When the Spanish later took Fort Panmure (Rosalie) on the bluff, men like Carradine retook the fort on the belief that the British navy would soon come up the river to their aid. But that didn't happen. Instead, more Spanish forces came and Carradine and others were put in chains and imprisoned in New Orleans. Eventually, they were released and their confiscated property returned.
This was the story of Parker Carradine whose "delightfully situated" plantation Cuming's saw in 1808.
Carradine's plantation, said Cuming, had "an excellent dwelling house, and good apple and peach orchards, with the south branch of Cole's creek, winding round on the right below, and which I crossed soon after. The soil however is very light, and is soon washed off, and worn out, where it has been cultivated a few years, on the whole tract between Greenville and Natchez."
The area, said Cuming, "is well opened and inhabited to a little beyond Uniontown, which is a small village of three or four houses in decay, about a mile beyond Carradine's."
The road then turned southwest and "led us through a wood along a high ridge a little broken by hills, descending abruptly on each hand at intervals, with only one small settlement in the six miles to Sulserstown (Selsertown), which is a village of ten small houses, three of which are taverns. After passing it, I observed to the N. W. an extensive cotton plantation, with a good house in a very picturesque situation, occasioned by an insulated hill near it, with a flat plain on the top, cultivated in cotton, supported on every side by a cliff, clothed with wood, rising abruptly from the cultivated plantation below, which beyond the insulated hill, was bounded by a range of broken higher hills, cultivated to near the tops, and crowned with woods."
This little town had its beginning in the early 1800s when George Selser opened an inn along the old Trace road. Other families eventually settled there, but it was never more than a stopping off point.
Six miles down the road, Cuming said the country became more populated. He had arrived in the territorial capital of Washington, a place "tolerably well inhabited..." He stopped at Hill's tavern, where he found the owner working in the front of structure while in the back "Mrs. Hill and her daughters lived in a detached building..."
Before supper, Cuming strolled through the small village. He counted 30 houses there, all scattered about, including one store, one apothecary's shop, three taverns and a jail "all in one street on the Natchez road." The ladies in town, he said, were dressed "tasty and rather rich."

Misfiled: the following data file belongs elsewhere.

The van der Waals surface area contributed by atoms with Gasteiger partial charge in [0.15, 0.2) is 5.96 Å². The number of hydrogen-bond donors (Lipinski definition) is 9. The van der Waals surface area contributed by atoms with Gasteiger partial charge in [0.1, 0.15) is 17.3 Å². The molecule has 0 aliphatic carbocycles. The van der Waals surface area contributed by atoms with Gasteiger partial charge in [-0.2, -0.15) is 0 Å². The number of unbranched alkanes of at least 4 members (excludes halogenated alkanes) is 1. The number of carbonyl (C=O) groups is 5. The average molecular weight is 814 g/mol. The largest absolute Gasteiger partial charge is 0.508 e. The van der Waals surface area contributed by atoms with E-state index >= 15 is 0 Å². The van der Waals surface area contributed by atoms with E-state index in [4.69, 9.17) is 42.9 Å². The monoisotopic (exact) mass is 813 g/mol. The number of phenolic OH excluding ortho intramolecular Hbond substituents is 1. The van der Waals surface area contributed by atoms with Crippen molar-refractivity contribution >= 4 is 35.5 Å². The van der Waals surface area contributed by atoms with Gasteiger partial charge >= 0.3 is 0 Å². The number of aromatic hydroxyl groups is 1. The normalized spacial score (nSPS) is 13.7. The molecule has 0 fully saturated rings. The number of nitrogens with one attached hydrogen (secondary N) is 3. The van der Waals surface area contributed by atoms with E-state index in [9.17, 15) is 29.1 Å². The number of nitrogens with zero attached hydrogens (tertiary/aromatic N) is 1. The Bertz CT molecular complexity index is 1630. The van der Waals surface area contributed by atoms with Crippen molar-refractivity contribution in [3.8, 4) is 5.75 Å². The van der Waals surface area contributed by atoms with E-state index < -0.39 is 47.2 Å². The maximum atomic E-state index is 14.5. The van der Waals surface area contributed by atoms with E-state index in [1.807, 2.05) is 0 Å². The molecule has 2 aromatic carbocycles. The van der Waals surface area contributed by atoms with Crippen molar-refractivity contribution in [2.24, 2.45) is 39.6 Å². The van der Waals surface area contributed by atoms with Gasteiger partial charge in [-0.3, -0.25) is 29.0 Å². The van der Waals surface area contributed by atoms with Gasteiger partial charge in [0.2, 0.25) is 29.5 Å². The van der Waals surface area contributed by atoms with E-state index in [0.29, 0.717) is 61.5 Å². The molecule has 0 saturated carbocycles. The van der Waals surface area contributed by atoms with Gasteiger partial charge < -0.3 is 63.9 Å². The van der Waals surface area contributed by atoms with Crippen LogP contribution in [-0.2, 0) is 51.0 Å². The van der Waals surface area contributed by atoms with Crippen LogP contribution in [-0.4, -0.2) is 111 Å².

As he walked about, he learned that the water was supplied by wells 40-feet deep. About a quarter of a mile "from the east end (of town) is a delightful spring, near the bank of St. Catherine's creek" where there was a place to enjoy "a hot and cold bath." The cost to bathe there was "three-eighths of a dollar." Wines, liquors and spirits were available.
There, he saw "three or four companies of males and females" lounging in the late afternoon shade. They were seated beneath "spreading forest trees" and "enjoying the cool transparent water, whether pure or mixed to their taste."
Cuming was informed that Washington "was a fashionable resort," favored by Natchez residents. Each evening a stage coach arrived from Natchez and returned the next morning.
Before sundown, he heard the beat of drums and learned that the sound was coming from nearby Fort Dearborn, an American military base. He was listening to "the evening roll call of three or four companies of foot, at a barrack a little beyond the baths."
On a plantation near town resided Robert Williams, the governor of the territory. Williams was born in Virginia but later lived in North Carolina, where he was well educated, became a lawyer, served in the state Legislature and was later elected to Congress.
President Thomas Jefferson appointed Williams to serve on the land commission for the western portion of the Mississippi Territory, headquartered at Washington. In 1805 Jefferson appointed Williams the third governor of Mississippi, a position he held until 1809. He died in 1836 on a plantation near Monroe, Louisiana, where he is buried.
(Next week: Cuming continues to Natchez.)